Making Everything Louder.

As this was 30 or so years ago, the hearing aid was an analogue device and did not have the sound quality and speech recognition that today’s devices do, it basically just made everything louder. My parents made me wear the aids to school and I do remember wearing them in class, but my Mum said, years later, that I didn’t wear them at school for long. 

I used to wear them up to the school gate and then take them off for the day, only to put them back in at home time so Mum didn’t realise. I remember being teased by the other kids about them, not a lot though, nothing sustained or evil, just the usual level of joshing that kids do with each other — some other kids got teased for being overweight, having ginger hair or other minor reasons, I got it for my hearing loss, to be honest I don’t remember it bothering me that much.

Just Stopped Wearing Them.

So after a short while, I stopped wearing the hearing aids, I guess even though I wasn’t too bothered about teasing I still wanted to fix it, to be normal and not to stick out. At the age of 5 I had a minor hearing loss, I missed the odd word and probably didn’t hear people at times when they were not in front of me. I left education at 18 and I didn’t wear my hearing aids at all after that initial period. All through school and college I was sitting near the front of the class so I could hear the teacher.

Progressively Worse.

During those years my hearing was getting progressively worse, what started off as a minor loss became a moderate one and as each year passed it became more and more difficult to hear in noise, in groups and when people were not directly in front of me. During my early teens, my parents took me to a private hearing aid dispenser and I got a pair of small in the ear (ITE) hearing aids that were by no means invisible but were much less noticeable than the old hospital ones. 

They were also a lot better at blocking out noise and allowing me to hear. By now, I was a teenager and the need to be cool and to fit in with the group was way more powerful than the need to hear, so I didn’t wear any hearing aids, despite it starting to become a real problem to hear every day.

By the age of 17 I was missing quite a lot of what people were saying so I was trying to cope in different ways. Lip-reading and watching the body language of the speaker were two things that worked incredibly well, over the years I’ve become very adept at lip-reading and when you watch someone’s body language quite closely it is surprising how much you can understand about the meaning and intention of what they are saying.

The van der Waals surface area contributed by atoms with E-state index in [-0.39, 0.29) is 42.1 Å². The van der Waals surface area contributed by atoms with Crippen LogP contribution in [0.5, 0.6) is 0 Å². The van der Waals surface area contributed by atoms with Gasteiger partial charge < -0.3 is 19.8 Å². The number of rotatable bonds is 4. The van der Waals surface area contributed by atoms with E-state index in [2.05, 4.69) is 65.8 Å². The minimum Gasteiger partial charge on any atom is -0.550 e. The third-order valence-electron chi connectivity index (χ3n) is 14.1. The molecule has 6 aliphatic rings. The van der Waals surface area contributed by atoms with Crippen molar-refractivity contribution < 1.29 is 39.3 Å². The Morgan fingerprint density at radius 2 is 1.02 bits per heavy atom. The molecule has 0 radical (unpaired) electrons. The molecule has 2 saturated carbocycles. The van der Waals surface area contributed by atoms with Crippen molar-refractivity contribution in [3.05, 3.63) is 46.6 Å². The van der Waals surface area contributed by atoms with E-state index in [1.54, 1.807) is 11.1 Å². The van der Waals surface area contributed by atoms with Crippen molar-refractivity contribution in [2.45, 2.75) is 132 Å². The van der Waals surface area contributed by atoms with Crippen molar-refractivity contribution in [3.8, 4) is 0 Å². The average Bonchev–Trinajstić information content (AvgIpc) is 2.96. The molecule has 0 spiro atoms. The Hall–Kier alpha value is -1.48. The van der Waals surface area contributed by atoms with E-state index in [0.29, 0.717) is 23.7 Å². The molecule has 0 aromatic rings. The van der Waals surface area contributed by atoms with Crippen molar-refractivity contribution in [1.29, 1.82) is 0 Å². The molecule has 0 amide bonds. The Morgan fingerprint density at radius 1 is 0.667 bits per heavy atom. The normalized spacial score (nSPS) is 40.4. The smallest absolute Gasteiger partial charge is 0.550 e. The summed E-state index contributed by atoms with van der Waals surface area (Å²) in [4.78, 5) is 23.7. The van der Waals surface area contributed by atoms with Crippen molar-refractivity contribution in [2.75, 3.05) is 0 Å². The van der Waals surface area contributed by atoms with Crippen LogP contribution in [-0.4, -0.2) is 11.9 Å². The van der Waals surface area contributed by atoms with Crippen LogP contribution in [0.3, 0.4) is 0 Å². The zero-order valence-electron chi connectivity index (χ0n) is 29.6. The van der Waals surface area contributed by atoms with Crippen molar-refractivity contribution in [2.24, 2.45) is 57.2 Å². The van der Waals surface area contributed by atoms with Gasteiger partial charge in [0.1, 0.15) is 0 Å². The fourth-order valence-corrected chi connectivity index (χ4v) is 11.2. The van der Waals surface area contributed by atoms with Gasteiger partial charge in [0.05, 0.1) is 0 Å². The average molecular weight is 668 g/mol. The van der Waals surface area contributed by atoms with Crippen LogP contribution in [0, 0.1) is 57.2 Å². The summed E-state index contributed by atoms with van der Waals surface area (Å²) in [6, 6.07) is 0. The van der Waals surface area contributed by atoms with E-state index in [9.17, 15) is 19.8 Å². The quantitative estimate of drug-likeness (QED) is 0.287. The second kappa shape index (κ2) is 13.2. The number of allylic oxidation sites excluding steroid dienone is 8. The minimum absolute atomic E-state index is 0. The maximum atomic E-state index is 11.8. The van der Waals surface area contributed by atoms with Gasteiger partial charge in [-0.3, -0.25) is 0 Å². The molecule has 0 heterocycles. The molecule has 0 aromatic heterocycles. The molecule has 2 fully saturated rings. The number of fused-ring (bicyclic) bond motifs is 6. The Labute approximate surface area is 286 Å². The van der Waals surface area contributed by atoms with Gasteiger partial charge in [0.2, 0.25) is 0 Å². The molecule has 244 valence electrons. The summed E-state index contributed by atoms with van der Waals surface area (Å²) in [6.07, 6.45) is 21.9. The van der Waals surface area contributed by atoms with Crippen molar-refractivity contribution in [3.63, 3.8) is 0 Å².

Hiding My Hearing Loss.

I did things that were less useful, I laughed when someone finished saying something I didn’t hear, I changed the subject if someone told me something and then a while later asked me about it I would say I’d forgotten about it instead of saying I never heard it. Often, rather than asking someone to repeat themselves I would just respond to what I thought they’d said — their laughter when I said something stupid was crushing and entirely my own fault."

(CTD).


ATR Comment:

Experiences can vary considerably of course but an excellent, if  potted version of the anguish and mental pain that can come with hearing loss.  Interesting in that the perceived dilemmas regarding identity or culture were non-apparent.

Of course, our times were different too so issues were quite different and black and white then, and there was no avenue to fight or confront huge disadvantages laid at our door.    I get responses 'Oh, that would never happen today!' but I am still seeing that it actually does..  Like the blogger described, I put all my considerable experiences down on paper a few years ago, as a more 'putting thing behind me after 50 years thing' but clearly I haven't and probably never will, as hearing loss defined me as a person and individual but left me in a permanent 'no-man's land' in reality.  

ATR did write to a publisher who had an interest in issues of hearing loss, (And has been approached twice since), but the publisher said 'It is all about sign language now and to be honest, nobody wants to read negativity, if you could rewrite parts with a more positive slant then certainly we would consider publication..."  

I decided (A) I would not take him to task for non-awareness and (B) OK nobody was going to tell me it would be better if I jollied it up a bit.   Personally, as regards to running frustration off, the only running I do is at systems that make issues for me and mine and put myself centre stage so to speak to confront issues of poor access and awareness, it is a thankless and unappreciated task I set myself and I get kickbacks from HoH and the deaf alike because I am not an A or B person.  

That is their hang-up, not mine.  Obviously, we all have a right to tell us how it was for us, but putting it to print.   I still never consider myself really disabled despite every single clinical area trying to convince me I really am.  If it came with cash I might have gone with it since there is no mileage in hearing loss alone you have to have some 'edge' these days.  

That is not so to say I have ever joined a deaf or a HoH community since I never did that either and my hearing membership is somewhat iffy if truth be told.  I will probably curse hearing loss until I am no longer able to.